The Pink Quill (Tillandsia cyanea) comes from the genus Tillandsia which consists of epiphytic species of Bromelaids. It is a plant of Ecuadorian origins and can often be found growing on trees or other plants. What makes the Pink Quill so unusual is the large pink plume of which vibrant purple flowers emerge. This specific species of Tillandsia is commonly found in botanical gardens and greenhouses, for obvious reasons, it's quite unusual looking.
Wednesday, December 8, 2010
Wednesday, December 1, 2010
The capsules can be seen in the picture above. These start to form between October and November in Arizona.
Monday, November 29, 2010
Comparing the Mexican Sunflower to the Common Sunflower (Helianthus annuus)
Number of Flower Heads per plant: Multiple to 100+
Growth habit: Perennial
Size of Inflorescence: Small to Medium
Number of Flower Heads per plant: Typically only one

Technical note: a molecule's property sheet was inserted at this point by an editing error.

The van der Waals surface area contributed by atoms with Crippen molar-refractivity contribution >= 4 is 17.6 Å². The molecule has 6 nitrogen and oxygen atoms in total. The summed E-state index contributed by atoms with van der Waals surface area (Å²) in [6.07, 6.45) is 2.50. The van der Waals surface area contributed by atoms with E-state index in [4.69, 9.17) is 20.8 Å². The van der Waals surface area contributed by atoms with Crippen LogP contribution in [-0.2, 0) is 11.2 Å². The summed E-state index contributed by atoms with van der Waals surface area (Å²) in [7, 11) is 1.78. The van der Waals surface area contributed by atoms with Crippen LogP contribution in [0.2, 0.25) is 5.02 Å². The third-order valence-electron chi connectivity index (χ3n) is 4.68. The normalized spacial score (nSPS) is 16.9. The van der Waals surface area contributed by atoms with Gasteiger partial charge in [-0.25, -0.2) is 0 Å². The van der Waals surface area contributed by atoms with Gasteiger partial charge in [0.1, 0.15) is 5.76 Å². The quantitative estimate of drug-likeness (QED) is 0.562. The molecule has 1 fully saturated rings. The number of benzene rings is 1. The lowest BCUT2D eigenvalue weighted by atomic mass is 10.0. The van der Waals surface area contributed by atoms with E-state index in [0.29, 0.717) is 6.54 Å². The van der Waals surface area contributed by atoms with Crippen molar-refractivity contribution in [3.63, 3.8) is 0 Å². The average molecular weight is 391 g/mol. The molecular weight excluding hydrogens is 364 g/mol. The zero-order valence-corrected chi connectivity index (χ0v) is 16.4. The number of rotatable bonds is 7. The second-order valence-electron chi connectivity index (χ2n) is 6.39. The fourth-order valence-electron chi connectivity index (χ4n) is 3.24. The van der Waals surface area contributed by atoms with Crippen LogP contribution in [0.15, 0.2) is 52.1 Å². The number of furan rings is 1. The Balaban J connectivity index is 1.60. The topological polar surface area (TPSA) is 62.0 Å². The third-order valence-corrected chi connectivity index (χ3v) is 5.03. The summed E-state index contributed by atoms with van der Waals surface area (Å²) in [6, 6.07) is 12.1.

Growth habit: Annual
Size of Inflorescence: Large
Tuesday, November 23, 2010
Opuntia macrocentra, also known as the long spined prickly pear and the purple prickly pear, is a member of the cactaceae family of plants. It is a notable specimen for it's purple color and it's elongated spines. Native to the American south-west, it is a great example of a drought tolerant plant. The purple prickly pear is sometimes used in xeriscaping and desert landscaping for it's unusual look and ability to cope with drought.
Tuesday, November 16, 2010
Aeridinae), meaning that it grows from a center point straight up with no branching. I find it bizarre due to the glossy texture of the flower and the claw shaped labellum. It has a very distinct shape with a vibrant array of colors; certainly a keepsake for any orchid enthusiast.